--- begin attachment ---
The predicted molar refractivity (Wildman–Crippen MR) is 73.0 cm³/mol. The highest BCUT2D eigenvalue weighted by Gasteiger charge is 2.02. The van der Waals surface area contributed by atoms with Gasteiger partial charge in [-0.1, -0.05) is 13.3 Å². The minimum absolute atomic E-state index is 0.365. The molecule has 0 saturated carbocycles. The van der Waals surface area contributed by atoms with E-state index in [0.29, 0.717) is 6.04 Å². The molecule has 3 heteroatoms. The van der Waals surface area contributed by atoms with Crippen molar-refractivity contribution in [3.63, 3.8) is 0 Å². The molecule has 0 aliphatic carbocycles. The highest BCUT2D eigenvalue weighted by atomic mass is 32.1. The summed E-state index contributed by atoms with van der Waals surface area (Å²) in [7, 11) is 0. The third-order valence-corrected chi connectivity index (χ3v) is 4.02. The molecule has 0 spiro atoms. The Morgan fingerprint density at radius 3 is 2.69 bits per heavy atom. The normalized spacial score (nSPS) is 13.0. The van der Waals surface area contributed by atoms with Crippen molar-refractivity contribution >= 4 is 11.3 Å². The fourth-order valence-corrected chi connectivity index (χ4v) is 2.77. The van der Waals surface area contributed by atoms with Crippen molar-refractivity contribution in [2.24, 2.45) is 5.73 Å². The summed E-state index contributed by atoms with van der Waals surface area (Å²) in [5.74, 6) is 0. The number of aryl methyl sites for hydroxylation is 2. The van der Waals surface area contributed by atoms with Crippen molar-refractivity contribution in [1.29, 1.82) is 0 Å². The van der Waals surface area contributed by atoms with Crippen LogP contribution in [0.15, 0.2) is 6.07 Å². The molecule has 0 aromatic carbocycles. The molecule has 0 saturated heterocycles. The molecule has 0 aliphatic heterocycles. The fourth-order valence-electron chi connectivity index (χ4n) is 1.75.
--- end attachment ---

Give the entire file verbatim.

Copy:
The predicted molar refractivity (Wildman–Crippen MR) is 73.0 cm³/mol. The highest BCUT2D eigenvalue weighted by Gasteiger charge is 2.02. The van der Waals surface area contributed by atoms with Gasteiger partial charge in [-0.1, -0.05) is 13.3 Å². The minimum absolute atomic E-state index is 0.365. The molecule has 0 saturated carbocycles. The van der Waals surface area contributed by atoms with E-state index in [0.29, 0.717) is 6.04 Å². The molecule has 3 heteroatoms. The van der Waals surface area contributed by atoms with Crippen molar-refractivity contribution in [3.63, 3.8) is 0 Å². The molecule has 0 aliphatic carbocycles. The highest BCUT2D eigenvalue weighted by atomic mass is 32.1. The summed E-state index contributed by atoms with van der Waals surface area (Å²) in [7, 11) is 0. The third-order valence-corrected chi connectivity index (χ3v) is 4.02. The molecule has 0 spiro atoms. The Morgan fingerprint density at radius 3 is 2.69 bits per heavy atom. The normalized spacial score (nSPS) is 13.0. The van der Waals surface area contributed by atoms with Crippen molar-refractivity contribution >= 4 is 11.3 Å². The fourth-order valence-corrected chi connectivity index (χ4v) is 2.77. The van der Waals surface area contributed by atoms with Crippen molar-refractivity contribution in [2.24, 2.45) is 5.73 Å². The summed E-state index contributed by atoms with van der Waals surface area (Å²) in [5.74, 6) is 0. The number of aryl methyl sites for hydroxylation is 2. The van der Waals surface area contributed by atoms with Crippen molar-refractivity contribution in [1.29, 1.82) is 0 Å². The van der Waals surface area contributed by atoms with Crippen LogP contribution in [0.15, 0.2) is 6.07 Å². The molecule has 0 aromatic carbocycles. The molecule has 0 saturated heterocycles. The molecule has 0 aliphatic heterocycles. The fourth-order valence-electron chi connectivity index (χ4n) is 1.75.